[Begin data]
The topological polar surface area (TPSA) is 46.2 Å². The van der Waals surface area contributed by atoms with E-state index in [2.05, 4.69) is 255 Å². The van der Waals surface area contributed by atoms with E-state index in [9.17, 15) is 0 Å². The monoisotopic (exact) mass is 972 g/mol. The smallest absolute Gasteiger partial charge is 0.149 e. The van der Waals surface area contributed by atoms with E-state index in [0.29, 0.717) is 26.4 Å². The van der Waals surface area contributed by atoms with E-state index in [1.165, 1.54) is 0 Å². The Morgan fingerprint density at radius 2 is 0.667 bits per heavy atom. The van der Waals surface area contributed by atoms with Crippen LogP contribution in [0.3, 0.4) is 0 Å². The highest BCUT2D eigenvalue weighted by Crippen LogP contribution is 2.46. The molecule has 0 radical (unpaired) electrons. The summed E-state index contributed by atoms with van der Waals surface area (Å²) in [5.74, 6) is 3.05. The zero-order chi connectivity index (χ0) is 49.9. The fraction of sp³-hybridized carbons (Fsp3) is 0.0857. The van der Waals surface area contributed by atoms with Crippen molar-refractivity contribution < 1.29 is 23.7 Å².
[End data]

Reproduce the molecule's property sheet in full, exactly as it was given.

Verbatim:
The topological polar surface area (TPSA) is 46.2 Å². The van der Waals surface area contributed by atoms with E-state index in [2.05, 4.69) is 255 Å². The van der Waals surface area contributed by atoms with E-state index in [9.17, 15) is 0 Å². The monoisotopic (exact) mass is 972 g/mol. The smallest absolute Gasteiger partial charge is 0.149 e. The van der Waals surface area contributed by atoms with E-state index in [0.29, 0.717) is 26.4 Å². The van der Waals surface area contributed by atoms with E-state index in [1.165, 1.54) is 0 Å². The Morgan fingerprint density at radius 2 is 0.667 bits per heavy atom. The van der Waals surface area contributed by atoms with Crippen LogP contribution in [0.3, 0.4) is 0 Å². The highest BCUT2D eigenvalue weighted by Crippen LogP contribution is 2.46. The molecule has 0 radical (unpaired) electrons. The summed E-state index contributed by atoms with van der Waals surface area (Å²) in [5.74, 6) is 3.05. The zero-order chi connectivity index (χ0) is 49.9. The fraction of sp³-hybridized carbons (Fsp3) is 0.0857. The van der Waals surface area contributed by atoms with Crippen molar-refractivity contribution < 1.29 is 23.7 Å².